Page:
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Brian Ortega still shocked Alexander Volkanovski escaped his submissions: ‘How in the f*** did this man get out of that choke?’

It’s been nearly 10 months since Brian Ortega suffered a loss to Alexander Volkanovski in his second bid to become UFC champion, and there are still moments from the fight that still haunt him.

In particular, Ortega, 31, looks at the third round when he snatched a guillotine choke that had Volkanovski in serious trouble. As he locked up the submission, he appeared mere seconds away from a finish.

The choke was so tight, Ortega admits he’d already started polishing his title belt.

“I sat there and I looked at that tape over and over again, and I go how in the f*** did this man get out of that choke?” Ortega said during UFC Long Island media day. “I was on top celebrating, I’ll be honest with you.

“I was in there, and I had him in that guillotine, and I was like, ‘I’m about to be a world champ!’ I was just waiting for the tap, and it never came. He got out, and I was like s***, this is a tough motherf*****, and then it was like, he’s on top now. OK, he’s pissed.”

Volkanovski began raining down blows on Ortega. But the momentum didn’t completely shift, because seconds later, Ortega attempted another submission. This time, he locked up a triangle choke, and once again he was confident the end was near.

“The triangle, I was like, ‘T-City by T-City,’ and then he escaped,” Ortega said. “I’m like, ‘F*** me, right?’ Then I was like, ‘Damn, bro, this is not my f****** night, or what’s going on.’”

The fight eventually ended in an unanimous decision loss for Ortega. The result forced him to reexamine key issues in his preparation. Most notably, he thought perhaps he had not been paying enough attention to detail to his grappling, which in the past was always his strongest weapon.

“There are just minor adjustments that I missed,” he explained. “Small things that I have to re-work on. As a fighter, you stick to your bread and butter and you do things, and because I’ve been known as a jiu-jitsu guy, I kind of got comfortable with it, and I didn’t train it as hard as I used to.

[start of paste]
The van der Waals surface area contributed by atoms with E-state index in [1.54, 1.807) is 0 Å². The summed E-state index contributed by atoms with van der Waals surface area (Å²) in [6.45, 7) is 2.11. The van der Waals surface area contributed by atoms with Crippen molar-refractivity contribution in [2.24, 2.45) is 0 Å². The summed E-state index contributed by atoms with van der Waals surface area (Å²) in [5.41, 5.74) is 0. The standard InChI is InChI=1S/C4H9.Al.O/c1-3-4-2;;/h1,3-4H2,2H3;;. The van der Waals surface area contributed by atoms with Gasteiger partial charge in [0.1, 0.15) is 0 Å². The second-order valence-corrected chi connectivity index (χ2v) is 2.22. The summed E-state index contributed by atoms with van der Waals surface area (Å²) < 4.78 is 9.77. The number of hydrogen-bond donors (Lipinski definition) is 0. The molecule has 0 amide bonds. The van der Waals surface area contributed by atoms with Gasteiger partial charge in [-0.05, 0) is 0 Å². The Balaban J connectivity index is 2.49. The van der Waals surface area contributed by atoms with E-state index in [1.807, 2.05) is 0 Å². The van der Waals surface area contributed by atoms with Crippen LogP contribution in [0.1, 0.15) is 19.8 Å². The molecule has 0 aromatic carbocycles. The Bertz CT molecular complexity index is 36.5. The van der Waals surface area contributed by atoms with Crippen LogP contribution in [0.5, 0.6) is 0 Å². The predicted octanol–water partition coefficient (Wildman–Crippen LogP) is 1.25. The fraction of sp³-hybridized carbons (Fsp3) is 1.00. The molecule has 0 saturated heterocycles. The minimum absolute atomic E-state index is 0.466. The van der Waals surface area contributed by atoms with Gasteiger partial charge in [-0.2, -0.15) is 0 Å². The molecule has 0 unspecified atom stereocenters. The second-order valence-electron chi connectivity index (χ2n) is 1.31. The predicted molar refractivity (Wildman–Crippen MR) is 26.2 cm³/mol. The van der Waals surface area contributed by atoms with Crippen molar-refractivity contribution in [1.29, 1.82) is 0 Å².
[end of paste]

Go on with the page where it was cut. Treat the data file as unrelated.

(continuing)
“It’s like well, I’ve got that in the bag. Let me work on these other things that I’m not so good at. Let me work on my striking, let me work on other things. Then when it came down to the situation where your bread and butter’s going to get you this fight, I forgot minimal, minor details, and it was a reality check for me. It’s like, don’t forget where you come from and what brought you over here.”

The loss to Volkanovski still stings, particularly because he can rarely avoid constant reminders about the fight. But even in defeat, Ortega learned a lot about himself and took notes from the reigning and defending UFC featherweight champion.

“I’d be lying to you if for the past couple months ... every fan reminding you, like, ‘You almost became a champ,’ and I was like, ‘Thanks you f***** d***,’” Ortega said with a smile. “You don’t think I sit there and think about it? Trust me, I know. I’ve got to live with my f****** self.

“Then there’s a part of, stop being a b****. Go in there and make the adjustments and make sure you’re undeniable the way he’s doing right now. I’ve got to take a page off of his book. He’s making sure that he’s undeniably the best that there is. I need to become that.

“If I want to become a champ, I need to steal a page off that man’s book, which when it comes to that mentality, you have to be undeniable. That’s what I’m doing. I’m doing my best to grind, to work as hard as I can to make sure that I’m undeniable.”

On Saturday, Ortega will return for the first time since that loss when he faces Yair Rodriguez in the main event of UFC Long Island.

With Volkanovski vanquishing former champion Max Holloway for the third time in their trilogy at UFC 276, the featherweight division doesn’t have a clear-cut No. 1 contender. That could change after Ortega and Rodriguez square off.

Rodriguez has already stated the UFC has told him he’ll receive a shot at gold with a win. Ortega expects the same concession, especially considering his previous encounter with the champ.

“I haven’t personally had anyone come up to me and tell me, ‘You’re going to win and you’re going to get another title fight,’ but looking at how it’s looking, it makes sense,” Ortega said. “Somehow in my career, I’m always in these situations, and to me it’s like, ‘F*** it, let’s go.’

“When it comes to this fight, if whoever wins does get a title shot, that’s what that is. I’m so far the man who’s put the champ in the most trouble. I’m not saying I beat him or nothing, but where he’s had the most difficulty or someone’s who’s dangerous to face him is me. The world saw that.”

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